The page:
Rachel Roth - Special Recognition Award
2017 Chai Society Community Mitzvah Awards Dinner
The teenage daughter of a well-respected journalist, Rachel Roth grew up in Warsaw, the capital of Poland. After the Nazi occupation of Poland, in September 1939, her father was quickly targeted and forced to flee to Palestine through Russia.
The remaining family was forced into the Warsaw Ghetto. Losing her family members in the summer of 1942, Rachel suffered from hunger and forced labor. At age 17, Rachel managed to smuggle for the underground resistance a few weapons used in the heroic Warsaw Ghetto uprising in April 1943.
The Nazis caught and deported Rachel and her aunt Hela. Rachel faced hard labor, illness and deprivation in three concentration camps; Majdanek, Auschwitz and Bergen-Belsen. To sustain hope and stave off their hunger, she would eloquently visualize to other camp inmates the elaborate Shabbat dinners in her home before the war. One older prisoner in Majdanek made Rachel promise to survive and write about her experiences.
After the war, Rachel was reunited with her father in Palestine and began life anew, sharing in the formation of the State of Israel and raising a family. Facing financial hardship, the family moved to the United States in late 1967 arriving with six dollars in hand. Working 65 hours a week, she and her husband built a quilt and linen business from scratch. Rachel and Shlomo accomplished the American dream, buying their first home in 1973 on Staten Island. They continued to grow their family having a fifth child with Downs Syndrome, Masha. Rachel’s many varied roles in life now included being a mainstreaming activist (before it was fashionable) ensuring that her daughter would get the best education possible. While continuing to manage the quilt store in Brooklyn, she acted as general contractor for the construction of a home on Todt Hill. They enjoyed life on Staten Island until 2008 when they moved closer to their grandchildren in Manhattan. Rachel often returns to local schools and colleges to educate our youth about the darkest period of modern history. More than ever she reminds us not to allow hatred and intolerance to be permitted in our world.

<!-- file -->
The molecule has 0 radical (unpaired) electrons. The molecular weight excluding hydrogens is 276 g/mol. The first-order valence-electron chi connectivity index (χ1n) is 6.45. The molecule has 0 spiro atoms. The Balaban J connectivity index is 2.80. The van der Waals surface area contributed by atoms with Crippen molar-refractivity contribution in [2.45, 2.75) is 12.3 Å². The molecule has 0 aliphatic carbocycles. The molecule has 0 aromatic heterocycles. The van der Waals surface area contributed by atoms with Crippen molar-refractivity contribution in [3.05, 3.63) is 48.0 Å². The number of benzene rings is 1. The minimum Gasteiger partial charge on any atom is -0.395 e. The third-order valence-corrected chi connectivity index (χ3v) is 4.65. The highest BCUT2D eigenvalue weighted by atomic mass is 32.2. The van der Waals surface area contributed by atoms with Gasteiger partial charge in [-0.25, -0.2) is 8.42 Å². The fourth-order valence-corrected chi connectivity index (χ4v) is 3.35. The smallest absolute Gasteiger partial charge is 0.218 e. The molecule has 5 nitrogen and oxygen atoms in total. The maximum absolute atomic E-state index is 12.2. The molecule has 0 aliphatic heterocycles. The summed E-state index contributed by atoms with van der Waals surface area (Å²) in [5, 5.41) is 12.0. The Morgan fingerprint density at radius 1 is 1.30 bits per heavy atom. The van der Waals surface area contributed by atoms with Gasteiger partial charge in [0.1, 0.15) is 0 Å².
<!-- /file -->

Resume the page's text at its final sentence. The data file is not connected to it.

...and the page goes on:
Today at a spry 92, Rachel, the author of Here There Is No Why (available in English, Spanish and Hebrew) talks about the Shoah at schools and synagogues in South Africa, Israel, Poland and New York. She received an honorary high school diploma from The Ramaz School in Manhattan for her contribution to the holocaust curriculum and for escorting 3 senior trips to Poland to give living testimony. She has spoken before the US State Department as well Rafael Advanced Defense Systems and Israel Aerospace Industries.
Rachel has taken her adolescent experiences of death and destruction and become a hard working woman filled with life, joy, and meaning. Every day that she lives, breaths, and thrives is a victory against the hatred that threatened the Jewish people’s existence.
She revels in the knowledge that she and her late husband, Shlomo, have 51 descendants and counting including children, grandchildren, and great-grandchildren. Rachel is a living symbol of victory against Hitler and the Nazis. More importantly, she is a symbol of perseverance, hope, and strength for us.
Writing about his experience with Rachel as the survivor on the Ramaz High School Senior Journey to Germany and Poland, her grandson wrote; “I thought my grandmother was an amazing person because she survived the Holocaust. I now know that my grandmother survived the Holocaust because she is an amazing person.”
At 92, she still swims and exercises daily and she continues to openly share her tears and laughter as she tells the story of her life experiences. Rachel is a true heroine for her family, Staten Island, the Jewish people, and humanity.